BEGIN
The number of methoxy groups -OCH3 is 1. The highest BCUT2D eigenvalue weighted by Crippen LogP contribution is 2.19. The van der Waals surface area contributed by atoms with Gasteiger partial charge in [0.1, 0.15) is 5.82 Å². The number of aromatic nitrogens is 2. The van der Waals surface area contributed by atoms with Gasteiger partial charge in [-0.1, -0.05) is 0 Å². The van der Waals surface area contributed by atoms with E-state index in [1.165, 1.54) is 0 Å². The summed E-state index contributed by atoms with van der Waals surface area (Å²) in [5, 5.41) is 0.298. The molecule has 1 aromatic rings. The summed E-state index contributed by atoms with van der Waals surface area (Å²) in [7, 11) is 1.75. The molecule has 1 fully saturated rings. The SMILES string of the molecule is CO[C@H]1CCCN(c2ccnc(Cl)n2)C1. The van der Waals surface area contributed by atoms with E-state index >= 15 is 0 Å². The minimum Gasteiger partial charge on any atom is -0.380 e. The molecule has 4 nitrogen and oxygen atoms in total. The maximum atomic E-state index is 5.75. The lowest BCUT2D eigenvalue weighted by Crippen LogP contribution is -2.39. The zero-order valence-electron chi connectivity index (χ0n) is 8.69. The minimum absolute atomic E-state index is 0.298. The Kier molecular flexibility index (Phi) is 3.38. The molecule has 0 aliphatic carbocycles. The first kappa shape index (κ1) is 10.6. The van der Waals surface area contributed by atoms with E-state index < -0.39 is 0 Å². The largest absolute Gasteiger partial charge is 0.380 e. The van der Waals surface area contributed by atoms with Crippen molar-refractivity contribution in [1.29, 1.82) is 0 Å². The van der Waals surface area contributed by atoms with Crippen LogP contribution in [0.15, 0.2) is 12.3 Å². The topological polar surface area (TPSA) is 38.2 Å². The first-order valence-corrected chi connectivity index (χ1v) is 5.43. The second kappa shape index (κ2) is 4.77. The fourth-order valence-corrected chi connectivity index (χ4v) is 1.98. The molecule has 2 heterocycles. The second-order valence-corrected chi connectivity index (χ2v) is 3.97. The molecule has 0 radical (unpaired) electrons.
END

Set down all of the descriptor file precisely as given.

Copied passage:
The number of methoxy groups -OCH3 is 1. The highest BCUT2D eigenvalue weighted by Crippen LogP contribution is 2.19. The van der Waals surface area contributed by atoms with Gasteiger partial charge in [0.1, 0.15) is 5.82 Å². The number of aromatic nitrogens is 2. The van der Waals surface area contributed by atoms with Gasteiger partial charge in [-0.1, -0.05) is 0 Å². The van der Waals surface area contributed by atoms with E-state index in [1.165, 1.54) is 0 Å². The summed E-state index contributed by atoms with van der Waals surface area (Å²) in [5, 5.41) is 0.298. The molecule has 1 aromatic rings. The summed E-state index contributed by atoms with van der Waals surface area (Å²) in [7, 11) is 1.75. The molecule has 1 fully saturated rings. The SMILES string of the molecule is CO[C@H]1CCCN(c2ccnc(Cl)n2)C1. The van der Waals surface area contributed by atoms with E-state index >= 15 is 0 Å². The minimum Gasteiger partial charge on any atom is -0.380 e. The molecule has 4 nitrogen and oxygen atoms in total. The maximum atomic E-state index is 5.75. The lowest BCUT2D eigenvalue weighted by Crippen LogP contribution is -2.39. The zero-order valence-electron chi connectivity index (χ0n) is 8.69. The minimum absolute atomic E-state index is 0.298. The Kier molecular flexibility index (Phi) is 3.38. The molecule has 0 aliphatic carbocycles. The first kappa shape index (κ1) is 10.6. The van der Waals surface area contributed by atoms with E-state index < -0.39 is 0 Å². The largest absolute Gasteiger partial charge is 0.380 e. The van der Waals surface area contributed by atoms with Crippen molar-refractivity contribution in [1.29, 1.82) is 0 Å². The van der Waals surface area contributed by atoms with Crippen LogP contribution in [0.15, 0.2) is 12.3 Å². The topological polar surface area (TPSA) is 38.2 Å². The first-order valence-corrected chi connectivity index (χ1v) is 5.43. The second kappa shape index (κ2) is 4.77. The fourth-order valence-corrected chi connectivity index (χ4v) is 1.98. The molecule has 2 heterocycles. The second-order valence-corrected chi connectivity index (χ2v) is 3.97. The molecule has 0 radical (unpaired) electrons.